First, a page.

UNC reaches resolution agreement with Department of Education following controversial Gaza conference

CHAPEL HILL, N.C. -- The University of North Carolina at Chapel Hill is announcing a series of measures to protect students from a "hostile environment" and to crack down on anti-Semitism.

The announcement includes a series of measures laid out in Resolution Agreement, written in conjunction with the U.S. Department of Education and signed on October 14. It's the latest chapter in the saga surrounding a controversial conference on Gaza hosted by the UNC-Duke Consortium for Middle East Studies.

It also comes amidst new details about the conference and subsequent anti-Semitic incidents at UNC described in new letter from the Department of Education's Office for Civil Rights, including flyers and anti-Semitic books promoting Nazis were found in the library.

"The University agrees to continue to take all steps reasonably designed to ensure that students enrolled in the University are not subjected to a hostile environment and to respond to allegations of anti-Semitic harassment," the agreement states. "The University will continue to promptly investigate all incidents of anti-Semitic harassment involving students that are reported to the University and will continue to take appropriate action to respond to such complaints, which may include disciplinary action against students and/or staff."

The four-page document includes a commitment from Interim Chancellor Kevin M. Guskiewicz to publicly state that UNC "does not tolerate acts of prohibited harassment, including but not limited to anti-Semitic harassment."

Guskiewicz's statement, which must be delivered by Dec. 31, also has to include language that encourages students, faculty or staff to report such incidents.

Rep. George Holding (R-North Carolina) first called for the investigation in April after the Consortium used federal funds to host the "Conflict Over Gaza" in March at UNC-Chapel Hill, and it was an event sponsored by more than two dozen university departments, plus the Rotary Club of Raleigh and other local organizations.

Many of those sponsors demanded their money back after video emerged showing a song with anti-Semitic language was performed by a Palestinian rapper.

"I hope we can all agree that it is irresponsible and immoral for taxpayer dollars to fund overtly biased advocacy under the guise of constructive academic discourse," Holding said in June.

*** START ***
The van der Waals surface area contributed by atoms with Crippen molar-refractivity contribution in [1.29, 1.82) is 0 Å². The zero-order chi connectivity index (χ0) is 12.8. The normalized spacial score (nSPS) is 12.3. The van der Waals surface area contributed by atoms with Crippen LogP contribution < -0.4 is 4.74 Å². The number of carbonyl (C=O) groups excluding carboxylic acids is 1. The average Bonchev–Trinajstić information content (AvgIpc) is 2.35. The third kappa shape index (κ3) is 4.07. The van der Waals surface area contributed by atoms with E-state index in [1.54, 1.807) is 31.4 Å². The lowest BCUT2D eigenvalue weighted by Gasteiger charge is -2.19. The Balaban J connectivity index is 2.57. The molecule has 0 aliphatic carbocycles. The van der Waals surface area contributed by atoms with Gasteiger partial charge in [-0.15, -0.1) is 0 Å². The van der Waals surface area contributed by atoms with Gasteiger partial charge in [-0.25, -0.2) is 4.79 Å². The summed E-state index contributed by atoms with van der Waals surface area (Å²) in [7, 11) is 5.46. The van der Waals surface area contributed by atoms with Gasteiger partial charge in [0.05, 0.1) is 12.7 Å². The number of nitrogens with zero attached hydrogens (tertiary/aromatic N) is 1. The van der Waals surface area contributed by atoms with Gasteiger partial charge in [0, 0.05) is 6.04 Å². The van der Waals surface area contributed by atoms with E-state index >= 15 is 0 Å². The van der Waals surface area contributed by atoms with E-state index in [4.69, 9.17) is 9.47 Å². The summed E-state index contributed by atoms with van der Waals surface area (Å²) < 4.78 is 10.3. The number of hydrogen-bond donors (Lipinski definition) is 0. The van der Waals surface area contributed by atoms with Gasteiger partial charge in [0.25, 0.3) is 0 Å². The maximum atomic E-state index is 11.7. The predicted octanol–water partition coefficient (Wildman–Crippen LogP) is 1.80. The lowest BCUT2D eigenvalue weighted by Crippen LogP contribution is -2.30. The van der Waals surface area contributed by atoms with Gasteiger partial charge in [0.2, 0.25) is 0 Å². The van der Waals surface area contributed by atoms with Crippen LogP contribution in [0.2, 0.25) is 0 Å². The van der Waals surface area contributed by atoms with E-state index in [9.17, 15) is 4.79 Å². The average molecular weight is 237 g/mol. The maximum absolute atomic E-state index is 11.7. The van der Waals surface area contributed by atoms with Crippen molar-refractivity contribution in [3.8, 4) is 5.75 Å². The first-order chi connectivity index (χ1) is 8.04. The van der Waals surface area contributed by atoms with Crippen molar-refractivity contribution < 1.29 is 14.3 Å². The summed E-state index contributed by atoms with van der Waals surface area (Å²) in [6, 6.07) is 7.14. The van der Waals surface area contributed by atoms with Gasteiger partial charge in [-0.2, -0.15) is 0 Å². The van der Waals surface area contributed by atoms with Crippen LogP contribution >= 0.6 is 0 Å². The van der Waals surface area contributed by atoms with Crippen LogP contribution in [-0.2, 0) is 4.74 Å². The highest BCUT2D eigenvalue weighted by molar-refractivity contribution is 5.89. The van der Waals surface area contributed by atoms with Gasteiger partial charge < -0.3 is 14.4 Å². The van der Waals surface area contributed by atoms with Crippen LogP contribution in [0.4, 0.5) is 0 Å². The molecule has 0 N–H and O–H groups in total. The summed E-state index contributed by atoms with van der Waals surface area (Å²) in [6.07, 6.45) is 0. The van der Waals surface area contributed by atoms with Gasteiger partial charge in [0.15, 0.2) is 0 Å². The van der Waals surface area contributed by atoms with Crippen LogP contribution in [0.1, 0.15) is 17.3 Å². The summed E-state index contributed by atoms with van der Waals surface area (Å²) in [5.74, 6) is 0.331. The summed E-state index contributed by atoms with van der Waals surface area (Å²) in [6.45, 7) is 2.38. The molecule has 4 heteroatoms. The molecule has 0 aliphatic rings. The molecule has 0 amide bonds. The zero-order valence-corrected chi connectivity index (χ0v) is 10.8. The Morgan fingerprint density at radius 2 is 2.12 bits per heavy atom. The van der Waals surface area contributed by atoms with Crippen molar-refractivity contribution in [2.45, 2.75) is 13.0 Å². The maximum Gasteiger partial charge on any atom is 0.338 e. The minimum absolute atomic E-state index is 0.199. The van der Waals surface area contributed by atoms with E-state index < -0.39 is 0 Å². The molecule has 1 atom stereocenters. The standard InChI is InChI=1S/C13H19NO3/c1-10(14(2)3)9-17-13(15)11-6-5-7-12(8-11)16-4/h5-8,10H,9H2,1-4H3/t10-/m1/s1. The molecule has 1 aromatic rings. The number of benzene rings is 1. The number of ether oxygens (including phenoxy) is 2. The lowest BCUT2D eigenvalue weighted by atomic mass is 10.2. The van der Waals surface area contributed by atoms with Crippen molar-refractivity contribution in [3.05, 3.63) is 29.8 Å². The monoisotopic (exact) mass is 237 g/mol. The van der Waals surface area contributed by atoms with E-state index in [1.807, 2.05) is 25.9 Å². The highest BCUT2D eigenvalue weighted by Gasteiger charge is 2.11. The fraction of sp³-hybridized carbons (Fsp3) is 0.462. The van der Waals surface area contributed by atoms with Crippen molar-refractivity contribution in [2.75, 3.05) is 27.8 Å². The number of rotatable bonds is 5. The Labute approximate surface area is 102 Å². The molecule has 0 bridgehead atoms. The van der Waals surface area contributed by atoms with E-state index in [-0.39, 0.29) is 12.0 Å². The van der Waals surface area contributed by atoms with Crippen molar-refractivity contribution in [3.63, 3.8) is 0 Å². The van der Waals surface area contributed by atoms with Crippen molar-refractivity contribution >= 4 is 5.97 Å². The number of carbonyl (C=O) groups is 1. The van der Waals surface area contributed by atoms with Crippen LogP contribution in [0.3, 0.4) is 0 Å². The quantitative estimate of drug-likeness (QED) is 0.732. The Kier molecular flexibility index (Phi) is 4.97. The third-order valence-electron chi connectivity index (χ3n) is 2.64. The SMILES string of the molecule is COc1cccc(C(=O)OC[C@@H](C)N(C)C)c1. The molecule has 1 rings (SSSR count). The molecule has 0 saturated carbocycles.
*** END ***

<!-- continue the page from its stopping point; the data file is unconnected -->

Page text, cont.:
The Department of Education threatened future Title VI grants to UNC in a letter on Aug. 29 unless UNC took action.

After that letter was sent, some academic freedom advocates argued the government could be setting a dangerous precedent if it injects politics into funding decisions. Some said they had never heard of the Education Department asserting control over such minute details of a program's offerings.

"Is the government now going to judge funding programs based on the opinions of instructors or the approach of each course?" said Henry Reichman, chairman of a committee on academic freedom for the American Association of University Professors. "The odor of right wing political correctness that comes through this definitely could have a chilling effect."

Jay Smith, a history professor at UNC and vice president of its chapter of the American Association of University Professors, said the letter amounted to "ideologically driven harassment." He said the Education Department official who signed the letter, Robert King, "should stay in his lane and allow the experts to determine what constitutes a 'full understanding' of the Middle East."
But Holding said it's clear the consortium stepped outside the bounds of the grant. The Education Department has an obligation to ensure its funding is used as intended, he said, adding that other schools should make sure they're following the rules.

UNC's Resolution Agreement, signed on October 14, also commits the University to do the following:
  • Update written policies to include more references to anti-Semitism and "provide a clear definition of anti-Semitism that can manifest in the University environment."
  • New training and orientation offered by the University for the next three academic years. The programs must include components on "prohibited harassment, including anti-Semitic harassment." All the relevant programming is subject to review and approval from the Department of Education's Office for Civil Rights.
  • UNC must host at least one meeting "providing students, faculty, and staff the opportunity to discuss" with UNC administrators "any concerns they have about incidents of prohibited harassment."
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